[Date Prev][Date Next][Thread Prev][Thread Next][Date Index][Thread Index][Subject Index][Author Index]

Re: Size of *Neoceratodus africanus* and/or *N. tuberculatus*



I admit that the elongate and delicate snout, conical teeth and gape
increase are features common in piscivorous birds, and think there is
no problem for small spinosaurs to be piscivore. However, for the
large adult Spinosaurus, it seems certain that it will have problems
due to its size, in the muddy sides of the rivers, to which it would
have to approach in order to fish. For this reason I would think the
large adult would have to depart and enter less into the river, which
does not imply it can not live near the water bodies. Unless the soil
was not so muddy and even the largest Spinosaurus may have reached the
side of the water body.

Some birds whose elongated bills seem to have originated in relation
with piscivory found their long bills equally useful on land, such as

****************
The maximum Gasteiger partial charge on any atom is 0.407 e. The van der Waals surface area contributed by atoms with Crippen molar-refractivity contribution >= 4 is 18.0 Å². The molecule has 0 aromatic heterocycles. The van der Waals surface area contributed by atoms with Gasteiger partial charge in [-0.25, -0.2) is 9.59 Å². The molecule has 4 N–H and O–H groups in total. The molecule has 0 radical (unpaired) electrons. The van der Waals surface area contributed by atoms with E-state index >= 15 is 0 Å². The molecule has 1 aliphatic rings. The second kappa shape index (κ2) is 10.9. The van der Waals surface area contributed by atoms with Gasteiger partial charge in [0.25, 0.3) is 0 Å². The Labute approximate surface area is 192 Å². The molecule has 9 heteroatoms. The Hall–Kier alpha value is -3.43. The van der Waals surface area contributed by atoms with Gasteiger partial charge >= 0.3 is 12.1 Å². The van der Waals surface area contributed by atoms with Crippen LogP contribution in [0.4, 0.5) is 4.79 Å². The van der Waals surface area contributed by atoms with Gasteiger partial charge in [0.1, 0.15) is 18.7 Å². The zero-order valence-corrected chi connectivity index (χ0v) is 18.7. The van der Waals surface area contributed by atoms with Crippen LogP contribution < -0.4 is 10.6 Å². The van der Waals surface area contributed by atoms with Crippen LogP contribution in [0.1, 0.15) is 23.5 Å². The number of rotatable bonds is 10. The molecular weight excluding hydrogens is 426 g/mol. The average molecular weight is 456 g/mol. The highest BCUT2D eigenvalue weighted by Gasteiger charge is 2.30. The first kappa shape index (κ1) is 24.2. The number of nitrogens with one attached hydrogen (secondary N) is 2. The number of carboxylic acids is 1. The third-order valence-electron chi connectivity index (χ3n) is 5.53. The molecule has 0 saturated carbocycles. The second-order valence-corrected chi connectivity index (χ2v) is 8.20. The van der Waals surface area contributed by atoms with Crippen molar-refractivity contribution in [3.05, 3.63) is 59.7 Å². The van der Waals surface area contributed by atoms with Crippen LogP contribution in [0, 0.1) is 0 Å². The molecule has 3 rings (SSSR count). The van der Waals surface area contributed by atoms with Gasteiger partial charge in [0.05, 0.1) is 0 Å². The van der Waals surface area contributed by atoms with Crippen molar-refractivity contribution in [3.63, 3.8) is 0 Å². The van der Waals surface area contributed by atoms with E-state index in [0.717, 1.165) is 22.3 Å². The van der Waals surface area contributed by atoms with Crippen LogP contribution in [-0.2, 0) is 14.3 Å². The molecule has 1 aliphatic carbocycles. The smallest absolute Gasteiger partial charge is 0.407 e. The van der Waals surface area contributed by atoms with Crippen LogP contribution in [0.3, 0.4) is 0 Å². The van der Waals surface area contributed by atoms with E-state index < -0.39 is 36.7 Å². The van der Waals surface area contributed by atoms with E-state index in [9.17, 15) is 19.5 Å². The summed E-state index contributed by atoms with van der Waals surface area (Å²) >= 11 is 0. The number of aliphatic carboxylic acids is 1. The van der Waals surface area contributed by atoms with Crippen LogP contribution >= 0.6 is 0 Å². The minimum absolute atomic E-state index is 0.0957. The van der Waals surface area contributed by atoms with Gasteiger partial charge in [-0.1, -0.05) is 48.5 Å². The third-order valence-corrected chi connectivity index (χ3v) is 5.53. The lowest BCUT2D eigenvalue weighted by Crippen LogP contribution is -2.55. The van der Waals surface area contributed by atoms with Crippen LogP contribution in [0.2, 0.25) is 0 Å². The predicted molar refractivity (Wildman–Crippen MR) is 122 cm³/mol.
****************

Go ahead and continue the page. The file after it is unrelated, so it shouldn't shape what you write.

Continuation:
some egrets, marabou and kingfishers. Because of this, I do not see
much problem in that the large Spinosaurus searched for other ways of
survival if its size prohibited him from appraching the river.

I do not know much of the mechanic arguments regarding spinosaurs, but
think elongation of the snout does not seem to be much comparable in,
on one side, herons and storks, and on the other, choristoderes and
gharials. The first two lunge a fast frontal strike by stretching the
neck and have a basally wide and distally pointing bill, while the two
latter have a snout resembling a cylindrical rod full of small teeth,
and do not suddendly extend their neck to catch fishes, they seem to
better catch the fish with transverse movements (somebody said it was
easier to move a rod under water than a table).

Although I do not deny the piscivory, spinosaurs do not seem to
resemble any of these specialized options in snout morphology.